—For some of the large plantations, you can see “age groups”. I have noticed older slaves being listed first, then decreasing ages, then suddenly an older slave again, and decreasing ages after that. It is my guess that the enumerator recorded all slaves in each separate slave house in descending order according to age.

    Slave Houses
    —The number of slave houses may (or may not) give you some idea of the number of slave “families” that were on the plantation.

    Health Status (deaf, dumb, blind, insane or idiotic)
    —Here, it is crucial that you get as much oral/written historical information as you can. This sort of crucial information could instantly pinpoint your slave ancestor in a slave schedule. If your slave ancestor was known as “Blind Eddie” chances are that the one slave listed as blind on your plantation of interest is your ancestor.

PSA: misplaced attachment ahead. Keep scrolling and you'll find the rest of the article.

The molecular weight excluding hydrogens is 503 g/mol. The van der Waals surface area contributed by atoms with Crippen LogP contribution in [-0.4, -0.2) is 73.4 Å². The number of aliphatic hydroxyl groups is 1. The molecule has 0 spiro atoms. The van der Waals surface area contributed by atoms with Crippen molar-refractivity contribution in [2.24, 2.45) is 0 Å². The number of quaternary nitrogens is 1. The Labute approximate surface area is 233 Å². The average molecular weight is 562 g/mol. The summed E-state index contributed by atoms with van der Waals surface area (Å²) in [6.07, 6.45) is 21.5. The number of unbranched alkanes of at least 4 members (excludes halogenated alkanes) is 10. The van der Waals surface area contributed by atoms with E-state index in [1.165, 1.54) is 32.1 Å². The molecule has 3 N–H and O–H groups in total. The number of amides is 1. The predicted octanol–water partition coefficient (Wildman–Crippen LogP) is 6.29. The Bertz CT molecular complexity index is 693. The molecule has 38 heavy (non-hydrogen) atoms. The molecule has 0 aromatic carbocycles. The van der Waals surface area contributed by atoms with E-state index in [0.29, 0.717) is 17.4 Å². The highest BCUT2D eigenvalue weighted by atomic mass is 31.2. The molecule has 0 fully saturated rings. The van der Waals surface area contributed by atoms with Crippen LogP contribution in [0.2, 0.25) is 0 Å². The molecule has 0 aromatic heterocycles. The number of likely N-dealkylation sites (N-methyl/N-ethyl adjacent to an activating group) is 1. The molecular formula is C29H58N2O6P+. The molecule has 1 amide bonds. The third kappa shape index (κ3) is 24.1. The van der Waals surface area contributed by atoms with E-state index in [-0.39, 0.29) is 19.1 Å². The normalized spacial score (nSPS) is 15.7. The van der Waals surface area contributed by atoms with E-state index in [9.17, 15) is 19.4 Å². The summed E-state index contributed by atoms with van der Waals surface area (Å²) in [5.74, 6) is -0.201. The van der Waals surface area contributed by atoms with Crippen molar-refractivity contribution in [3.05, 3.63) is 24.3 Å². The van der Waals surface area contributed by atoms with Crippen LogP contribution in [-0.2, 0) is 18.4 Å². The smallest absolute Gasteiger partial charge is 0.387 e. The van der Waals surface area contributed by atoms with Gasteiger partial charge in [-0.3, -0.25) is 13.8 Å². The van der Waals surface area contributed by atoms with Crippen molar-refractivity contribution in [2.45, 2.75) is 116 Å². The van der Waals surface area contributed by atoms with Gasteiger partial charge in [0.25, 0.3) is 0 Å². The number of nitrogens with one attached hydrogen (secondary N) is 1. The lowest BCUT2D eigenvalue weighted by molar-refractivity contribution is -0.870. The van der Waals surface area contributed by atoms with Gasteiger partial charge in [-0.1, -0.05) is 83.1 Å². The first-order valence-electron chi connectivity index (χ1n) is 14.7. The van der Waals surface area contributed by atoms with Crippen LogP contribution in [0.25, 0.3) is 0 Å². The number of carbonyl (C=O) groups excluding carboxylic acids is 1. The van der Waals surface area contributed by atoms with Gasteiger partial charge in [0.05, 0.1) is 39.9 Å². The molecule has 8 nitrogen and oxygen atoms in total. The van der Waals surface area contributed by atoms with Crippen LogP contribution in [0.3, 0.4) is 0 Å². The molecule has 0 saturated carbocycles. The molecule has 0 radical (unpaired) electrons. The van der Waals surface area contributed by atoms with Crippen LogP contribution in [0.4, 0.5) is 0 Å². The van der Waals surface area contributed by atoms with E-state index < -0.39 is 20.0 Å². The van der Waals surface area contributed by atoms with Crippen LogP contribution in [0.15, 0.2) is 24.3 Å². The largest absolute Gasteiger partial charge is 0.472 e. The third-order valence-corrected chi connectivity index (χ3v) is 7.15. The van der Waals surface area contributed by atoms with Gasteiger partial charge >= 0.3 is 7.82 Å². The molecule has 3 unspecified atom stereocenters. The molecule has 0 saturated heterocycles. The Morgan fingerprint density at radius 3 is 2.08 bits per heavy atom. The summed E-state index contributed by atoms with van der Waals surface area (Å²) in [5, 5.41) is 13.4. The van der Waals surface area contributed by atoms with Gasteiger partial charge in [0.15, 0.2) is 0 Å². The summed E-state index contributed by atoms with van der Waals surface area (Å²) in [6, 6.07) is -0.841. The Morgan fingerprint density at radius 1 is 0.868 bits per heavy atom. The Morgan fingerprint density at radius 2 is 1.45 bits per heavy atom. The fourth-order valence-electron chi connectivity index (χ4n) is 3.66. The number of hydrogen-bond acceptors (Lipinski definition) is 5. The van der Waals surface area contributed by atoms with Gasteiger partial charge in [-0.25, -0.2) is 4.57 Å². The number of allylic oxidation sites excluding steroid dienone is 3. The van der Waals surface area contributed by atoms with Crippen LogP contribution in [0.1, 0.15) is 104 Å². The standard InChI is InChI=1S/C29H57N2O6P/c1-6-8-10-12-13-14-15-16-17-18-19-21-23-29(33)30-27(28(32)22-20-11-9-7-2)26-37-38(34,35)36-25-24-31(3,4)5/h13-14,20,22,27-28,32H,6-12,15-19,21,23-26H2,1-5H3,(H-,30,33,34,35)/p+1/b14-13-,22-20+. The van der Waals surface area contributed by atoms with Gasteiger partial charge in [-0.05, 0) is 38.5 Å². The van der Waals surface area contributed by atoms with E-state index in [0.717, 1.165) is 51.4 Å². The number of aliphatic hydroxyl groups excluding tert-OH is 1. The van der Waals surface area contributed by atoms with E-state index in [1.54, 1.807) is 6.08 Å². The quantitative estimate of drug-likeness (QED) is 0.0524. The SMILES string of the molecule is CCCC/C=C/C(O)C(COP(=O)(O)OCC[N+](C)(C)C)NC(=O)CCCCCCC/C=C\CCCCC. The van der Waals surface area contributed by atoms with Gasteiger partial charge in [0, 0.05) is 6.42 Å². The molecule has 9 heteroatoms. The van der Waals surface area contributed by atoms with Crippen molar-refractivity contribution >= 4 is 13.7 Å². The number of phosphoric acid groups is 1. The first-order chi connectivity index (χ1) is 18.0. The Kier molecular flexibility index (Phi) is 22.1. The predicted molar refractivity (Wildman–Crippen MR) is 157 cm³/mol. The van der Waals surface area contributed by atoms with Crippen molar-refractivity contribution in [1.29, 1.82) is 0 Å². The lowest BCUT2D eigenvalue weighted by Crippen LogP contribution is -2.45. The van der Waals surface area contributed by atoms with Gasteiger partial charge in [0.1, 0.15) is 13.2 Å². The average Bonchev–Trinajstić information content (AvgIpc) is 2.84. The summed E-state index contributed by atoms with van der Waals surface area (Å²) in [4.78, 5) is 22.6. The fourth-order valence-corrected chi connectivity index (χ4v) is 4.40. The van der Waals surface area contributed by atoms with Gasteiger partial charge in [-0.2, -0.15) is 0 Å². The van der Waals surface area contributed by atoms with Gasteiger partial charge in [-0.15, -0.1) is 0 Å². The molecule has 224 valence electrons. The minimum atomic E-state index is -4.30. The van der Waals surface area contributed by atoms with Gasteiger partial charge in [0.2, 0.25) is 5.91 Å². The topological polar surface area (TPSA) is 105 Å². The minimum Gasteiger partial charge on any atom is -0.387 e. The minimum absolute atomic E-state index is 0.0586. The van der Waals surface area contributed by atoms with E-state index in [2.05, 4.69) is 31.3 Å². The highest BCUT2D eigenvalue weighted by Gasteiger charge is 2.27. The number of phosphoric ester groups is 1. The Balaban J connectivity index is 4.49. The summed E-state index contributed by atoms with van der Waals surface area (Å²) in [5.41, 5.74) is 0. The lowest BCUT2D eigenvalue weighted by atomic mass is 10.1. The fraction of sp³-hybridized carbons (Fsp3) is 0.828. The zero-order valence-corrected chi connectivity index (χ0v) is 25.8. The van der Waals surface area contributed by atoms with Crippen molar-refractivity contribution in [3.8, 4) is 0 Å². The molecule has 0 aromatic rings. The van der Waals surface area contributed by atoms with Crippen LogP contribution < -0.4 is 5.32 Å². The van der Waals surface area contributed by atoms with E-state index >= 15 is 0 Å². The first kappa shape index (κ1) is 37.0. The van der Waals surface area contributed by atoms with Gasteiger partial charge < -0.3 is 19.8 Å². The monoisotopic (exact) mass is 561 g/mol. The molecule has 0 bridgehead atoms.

Color of Slaves
    —There seemed to be a big concern about “race mixing” in the census records I have transcribed. Knowing physical descriptions of your ancestors will help here. The color descriptions “black” and “mulatto” could help narrow down your search.

    Twins
    —I have found twins denoted in some of the census records. This is noted in the Transcriber Remarks column.
    —Do not assume that two slaves of the same age are twins unless the census says so.

    “In Trust For a Minor Heir”
    —From Historian, David E. Paterson